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David Shepherd

The epitome of the English sportsman

Shep was a cricketer before he was an umpire, and in both roles he loved the game immensely

David Frith

October 28, 2009

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David Shepherd in the nets. 1972
Comfortably built but not yet tubby: Shepherd in 1972 © Getty Images
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Former umpire David Shepherd, who died on Wednesday at the age of 68, was perhaps the most popular umpire on the international circuit for over 20 years, until his retirement in 2005. Tubby and with the sunburnt face of a country man, he had such a genial disposition that players responded in kind to his presence. There was no conceit about him, nor was he overbearing. But with his high level of efficiency alongside that happy nature, his control of the game was usually smooth and unchallenged.

He naturally had his disappointments, such as when he missed three wicket-taking no-balls as Pakistan surged back to beat England in the final session at Old Trafford in 2001. "Shep" came close to quitting after those fateful errors, but friends reasoned with him and he went on to serve international cricket impressively for a further four years.

He was equally horrified one day in a Test at Headingley after giving Chris Broad out caught off a glove that was no longer in contact with the bat handle. We teased him about not knowing the law, but he explained that he knew it all right: it was just that he hadn't detected that the hand had left the bat handle. Mortified, he sank his pint of beer, shaking his head. He was an umpire completely free of pomposity and malice, whose mistakes could therefore so easily be forgiven.

He was proud of his record as an umpire, having stood in 92 Test matches between 1983 and 2005, as well as 172 one-day internationals, a mark of his standing being his officiating in three consecutive World Cup finals.

His geniality sometimes got the better of him. At Lord's, when Australian wicketkeeper Ian Healy scooped up a low edge and fairly quickly shook his head to indicate that it wasn't a catch, umpire Shepherd gave him a burst of appreciative applause. Yet while he was not beyond offering the odd pleasantry to a player, it was never in an ingratiating way. He never sought the limelight. He didn't need to. His rotund shape and florid face stamped him as a favourite character, and he had an outstanding talent for calming incipient frenzy out in the middle.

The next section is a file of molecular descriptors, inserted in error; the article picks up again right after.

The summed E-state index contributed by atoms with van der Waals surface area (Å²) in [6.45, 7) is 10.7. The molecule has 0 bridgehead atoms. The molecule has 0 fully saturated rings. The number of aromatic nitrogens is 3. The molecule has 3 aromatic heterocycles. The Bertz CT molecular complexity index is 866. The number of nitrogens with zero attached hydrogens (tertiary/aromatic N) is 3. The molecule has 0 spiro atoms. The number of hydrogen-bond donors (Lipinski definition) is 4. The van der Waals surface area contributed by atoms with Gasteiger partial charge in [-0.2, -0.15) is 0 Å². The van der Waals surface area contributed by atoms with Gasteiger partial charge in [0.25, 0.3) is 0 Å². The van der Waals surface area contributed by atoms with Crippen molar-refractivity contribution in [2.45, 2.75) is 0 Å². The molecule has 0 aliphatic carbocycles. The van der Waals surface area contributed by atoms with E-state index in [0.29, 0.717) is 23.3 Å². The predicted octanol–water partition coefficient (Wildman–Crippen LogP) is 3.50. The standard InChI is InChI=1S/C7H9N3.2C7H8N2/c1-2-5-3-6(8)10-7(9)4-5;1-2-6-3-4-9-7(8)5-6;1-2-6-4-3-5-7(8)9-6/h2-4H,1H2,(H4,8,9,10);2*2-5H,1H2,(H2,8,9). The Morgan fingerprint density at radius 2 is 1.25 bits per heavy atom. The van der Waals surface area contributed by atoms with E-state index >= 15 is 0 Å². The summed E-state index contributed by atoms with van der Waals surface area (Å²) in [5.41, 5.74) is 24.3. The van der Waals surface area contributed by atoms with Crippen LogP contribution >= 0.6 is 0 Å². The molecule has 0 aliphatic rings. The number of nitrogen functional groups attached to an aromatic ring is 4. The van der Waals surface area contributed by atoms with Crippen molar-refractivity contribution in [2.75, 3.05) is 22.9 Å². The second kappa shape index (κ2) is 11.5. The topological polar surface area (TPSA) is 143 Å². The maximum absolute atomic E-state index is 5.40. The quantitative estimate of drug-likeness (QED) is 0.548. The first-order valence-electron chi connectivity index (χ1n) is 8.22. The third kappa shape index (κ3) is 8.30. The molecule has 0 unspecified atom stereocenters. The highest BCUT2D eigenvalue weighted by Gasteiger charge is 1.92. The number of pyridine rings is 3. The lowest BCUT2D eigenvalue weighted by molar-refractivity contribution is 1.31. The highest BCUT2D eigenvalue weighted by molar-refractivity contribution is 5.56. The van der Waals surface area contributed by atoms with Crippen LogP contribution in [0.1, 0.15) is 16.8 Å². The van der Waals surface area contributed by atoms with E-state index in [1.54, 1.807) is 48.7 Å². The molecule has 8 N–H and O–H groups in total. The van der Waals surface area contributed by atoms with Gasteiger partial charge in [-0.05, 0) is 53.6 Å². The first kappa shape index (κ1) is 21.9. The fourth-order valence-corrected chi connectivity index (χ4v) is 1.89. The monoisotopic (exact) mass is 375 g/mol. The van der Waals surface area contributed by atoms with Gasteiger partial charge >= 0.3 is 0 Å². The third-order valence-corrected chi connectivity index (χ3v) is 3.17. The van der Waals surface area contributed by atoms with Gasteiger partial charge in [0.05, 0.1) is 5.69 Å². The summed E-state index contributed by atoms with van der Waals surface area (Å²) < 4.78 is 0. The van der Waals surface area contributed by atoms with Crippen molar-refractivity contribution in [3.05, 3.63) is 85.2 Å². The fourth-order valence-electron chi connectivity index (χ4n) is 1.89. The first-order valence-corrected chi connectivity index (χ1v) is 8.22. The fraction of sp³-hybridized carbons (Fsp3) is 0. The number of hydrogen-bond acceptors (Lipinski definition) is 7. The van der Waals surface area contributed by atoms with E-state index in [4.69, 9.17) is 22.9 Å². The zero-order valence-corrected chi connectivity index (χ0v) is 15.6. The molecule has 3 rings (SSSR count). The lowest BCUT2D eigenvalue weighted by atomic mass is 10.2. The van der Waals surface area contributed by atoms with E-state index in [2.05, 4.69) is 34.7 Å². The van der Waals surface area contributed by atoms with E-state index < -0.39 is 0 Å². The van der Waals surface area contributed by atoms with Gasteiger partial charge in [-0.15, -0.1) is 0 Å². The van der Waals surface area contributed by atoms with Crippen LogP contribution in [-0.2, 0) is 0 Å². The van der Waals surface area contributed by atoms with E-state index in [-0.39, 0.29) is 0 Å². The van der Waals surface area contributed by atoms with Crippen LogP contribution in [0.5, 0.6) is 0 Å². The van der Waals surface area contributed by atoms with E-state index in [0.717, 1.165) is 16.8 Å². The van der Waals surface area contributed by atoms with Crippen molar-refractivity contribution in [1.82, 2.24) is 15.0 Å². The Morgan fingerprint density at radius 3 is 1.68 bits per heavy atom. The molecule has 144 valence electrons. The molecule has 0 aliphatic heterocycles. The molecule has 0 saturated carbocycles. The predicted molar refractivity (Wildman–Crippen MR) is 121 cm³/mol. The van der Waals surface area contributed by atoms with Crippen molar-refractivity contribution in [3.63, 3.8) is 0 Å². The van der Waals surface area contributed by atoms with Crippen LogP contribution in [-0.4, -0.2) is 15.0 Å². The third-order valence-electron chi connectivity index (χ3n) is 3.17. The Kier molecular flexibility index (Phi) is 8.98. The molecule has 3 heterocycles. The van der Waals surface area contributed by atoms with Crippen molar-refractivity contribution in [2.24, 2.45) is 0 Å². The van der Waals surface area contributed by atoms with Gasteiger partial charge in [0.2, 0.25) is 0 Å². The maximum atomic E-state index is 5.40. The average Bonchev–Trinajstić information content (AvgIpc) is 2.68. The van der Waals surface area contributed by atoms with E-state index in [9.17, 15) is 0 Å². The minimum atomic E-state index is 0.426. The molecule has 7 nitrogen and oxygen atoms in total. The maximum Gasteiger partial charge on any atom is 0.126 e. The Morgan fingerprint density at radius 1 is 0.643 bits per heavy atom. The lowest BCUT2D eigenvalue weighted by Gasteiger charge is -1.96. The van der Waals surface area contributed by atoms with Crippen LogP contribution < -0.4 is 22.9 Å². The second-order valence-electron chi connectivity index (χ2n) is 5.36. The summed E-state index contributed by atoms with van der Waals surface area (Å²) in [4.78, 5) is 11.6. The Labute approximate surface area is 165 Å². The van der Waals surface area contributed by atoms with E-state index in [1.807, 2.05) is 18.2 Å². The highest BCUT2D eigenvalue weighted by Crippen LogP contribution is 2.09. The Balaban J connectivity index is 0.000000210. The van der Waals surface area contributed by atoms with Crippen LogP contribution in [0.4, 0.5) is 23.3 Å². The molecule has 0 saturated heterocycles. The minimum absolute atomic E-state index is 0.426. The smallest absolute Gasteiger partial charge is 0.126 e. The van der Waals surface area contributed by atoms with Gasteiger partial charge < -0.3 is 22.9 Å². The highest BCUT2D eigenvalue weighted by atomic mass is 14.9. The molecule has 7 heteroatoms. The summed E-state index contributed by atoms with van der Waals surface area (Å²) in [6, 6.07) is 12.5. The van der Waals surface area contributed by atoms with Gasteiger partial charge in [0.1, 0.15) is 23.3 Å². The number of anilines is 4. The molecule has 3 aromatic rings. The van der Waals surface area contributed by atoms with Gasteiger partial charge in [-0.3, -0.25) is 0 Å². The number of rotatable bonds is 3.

Most famously, of course, his peculiar weakness was always predictable: he was seized by nerves and superstition whenever 111 or its multiples showed on the scoreboard. Agitated, he would hop on one leg every few seconds as long as that score showed. If anybody thought it was showmanship - for some umpires behave unusually when television cameras are around - they were reminded of Shep's West Country origins. They have a rich folklore down there, embracing goblins and fairies.

 
 
His rotund shape and florid face stamped him as a favourite character, and he had an outstanding talent for calming incipient frenzy out in the middle
 

David Robert Shepherd was born in Bideford, Devon in December 1940, and even in his youth he was comfortably built. He played for his native county as a teenager, and marked his first-class debut for Gloucestershire in 1965 with a century against Oxford University at The Parks. Soon he was a useful part of a talented team that boasted Mike Procter and Zaheer Abbas as its glamorous and prolific figureheads. Capped in 1969, Shepherd served the county well over 13 summers as a middle-order batsman, and enjoyed cup final success at Lord's in 1973 and 1977. Youngsters who have watched him umpiring in recent years might not have suspected that he was once fit enough and good enough to hit 153 against Middlesex at Bristol (in 1968: his highest score).

He was pleasing to watch, and he smacked 12 hundreds for his county before time and avoirdupois caught up with him. Even Shep himself might not quite have anticipated how the second half of his career in big cricket would completely overshadow his years as a player. It was his high level of efficiency as much as his personal popularity that accounted for his success.

When it was all over - and he was a reluctant departee, for he loved the game and the companionship very much - he returned to his roots at Instow, walking the dog, helping his brother run a village paper shop, reflecting on his global experiences in that large white coat, and seeing as much as possible of his beloved Jenny, whom he married last year.

David Shepherd was the very epitome of the English sportsman, and those who remember him would serve cricket well if they recalled at every opportunity how he always kept things in proper proportion. And he smiled a lot.

David Frith is an author, historian, and founding editor of Wisden Cricket Monthly

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